This is the first time I have seen Curnow Bookbinding and Leatherwork. I purchased a lovely leather travelers-style notebook cover from them. Their table also had handmade traveler’s notebooks with Tomoe River paper at a decent price. The workmanship from this artisan is superb and I hope to see them at other pen shows in the future.

Peyton Street Pens
It was my first time at the Peyton Street Pens table. My husband had suggested that I look at their Ranga line of pens since I was interested in gaining a pen with a Sheaffer nib. They had plenty of vintage Sheaffer pens, but my eye was caught by a beautiful turquoise resin pen newly made in India, but paired with a vintage 1970’s American made Sheaffer nib. I was able to pick the nib I wanted and match it with the pen body. They even threw in a converter and free fountain pen friendly notebook. Such a deal!

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Vanness Pens
This was the other large ink vendor at the show. I ended up buying a few bottles of ink from them as well. There was a great assortment of pens and unusual ink lines that I had not seen before. I was pleased to see Matt Armstrong, the host of The Pen Habit, a video series you can catch on YouTube was there working in the booth! It was a pleasure to meet Matt in person and he was quite knowledgeable about all the pens and ink at the table. A real asset to Vanness Pens, to be sure.

MikeItWork – Mike Masuyama
It is always a pleasure to see Nibmaster Mike Masuyama at a show. He will customize your nibs to your specifications, allowing you to gain access to nib types that are hard to find or impossible except by customization. He created a beautiful nib on a Parker 51 for me the last time I was at the SF Pen Show and I still love it.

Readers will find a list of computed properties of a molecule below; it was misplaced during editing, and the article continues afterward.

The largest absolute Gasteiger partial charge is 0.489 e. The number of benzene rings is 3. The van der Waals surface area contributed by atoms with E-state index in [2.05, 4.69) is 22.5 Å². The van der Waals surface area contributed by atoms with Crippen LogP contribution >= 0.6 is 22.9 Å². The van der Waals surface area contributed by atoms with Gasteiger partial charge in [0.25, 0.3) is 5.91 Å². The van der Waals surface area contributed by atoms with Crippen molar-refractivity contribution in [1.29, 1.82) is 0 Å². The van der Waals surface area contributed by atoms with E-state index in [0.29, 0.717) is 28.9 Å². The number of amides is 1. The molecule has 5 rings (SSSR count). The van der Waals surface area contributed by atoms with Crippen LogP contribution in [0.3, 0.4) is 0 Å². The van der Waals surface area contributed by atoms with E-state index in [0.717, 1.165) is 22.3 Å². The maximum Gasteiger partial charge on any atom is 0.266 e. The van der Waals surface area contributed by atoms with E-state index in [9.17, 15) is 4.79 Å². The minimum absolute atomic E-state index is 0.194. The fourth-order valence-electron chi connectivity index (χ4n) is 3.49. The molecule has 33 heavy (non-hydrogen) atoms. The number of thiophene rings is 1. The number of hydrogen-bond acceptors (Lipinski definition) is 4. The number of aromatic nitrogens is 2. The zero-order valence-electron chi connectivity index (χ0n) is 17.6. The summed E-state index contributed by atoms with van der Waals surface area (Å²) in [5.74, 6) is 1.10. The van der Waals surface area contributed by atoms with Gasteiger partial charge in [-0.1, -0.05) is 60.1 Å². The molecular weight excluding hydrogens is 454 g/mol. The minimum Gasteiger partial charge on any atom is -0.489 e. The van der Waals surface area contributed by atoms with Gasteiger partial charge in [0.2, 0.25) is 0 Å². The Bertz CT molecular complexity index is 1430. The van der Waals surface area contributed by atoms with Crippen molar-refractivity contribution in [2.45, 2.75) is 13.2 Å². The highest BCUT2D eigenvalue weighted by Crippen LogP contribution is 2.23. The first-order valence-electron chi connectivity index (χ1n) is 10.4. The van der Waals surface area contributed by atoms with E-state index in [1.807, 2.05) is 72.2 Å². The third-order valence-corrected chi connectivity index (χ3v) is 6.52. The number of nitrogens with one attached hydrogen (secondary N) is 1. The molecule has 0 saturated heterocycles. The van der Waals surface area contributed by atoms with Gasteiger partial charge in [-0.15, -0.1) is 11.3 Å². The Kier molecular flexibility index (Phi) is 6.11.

Inking Station

ink-stations-2016-sf-pen-showOne of the exciting features of the pen show, and something you normally only see at the larger national level pen shows, was an ink sample table. 600 Platinum Preppy Fountain Pens were filled with an assortment of inks to try for the price of admission. Most of the major ink brands were there, such as Diamine, deArtementis, Noodler’s, Iroshuiku, Sailor, J. Herban, Montblanc, Pelikan, and Platinum. However, there were also inks from more unusual brands to try out. Kobe, Akkarman, Robert Oster, KWZI, LeArtisan Pastellier, and others I had not heard of.

I set up a page in my A5 cashier sized notebook and wrote down the name of the ink in the ink color and then created a dot so I could see the saturated hue on the page. I discovered that the colors I see on the monitor when I research possible fountain inks to purchase are very different from seeing them in person. This is a wonderful way to sample inks you are interested in and not only get a better idea of their color, but also see how they handle in the process of nib to paper.

Conclusion

Fountain pens are a great hobby for writers. The pens are a dream to write with, needing only the smallest amount of pressure to glide across a page and make long hours of writing more comfortable. While no one needs to purchase an expensive fountain pen to gain the benefits of their ease of writing, seeing all the fancy new pens coming out from the manufacturers, discovering all the vintage antique pens, and playing with the myriad of inks available makes for a fun time. If you get bit by the fountain pen bug, make a point to visit a local fountain pen show.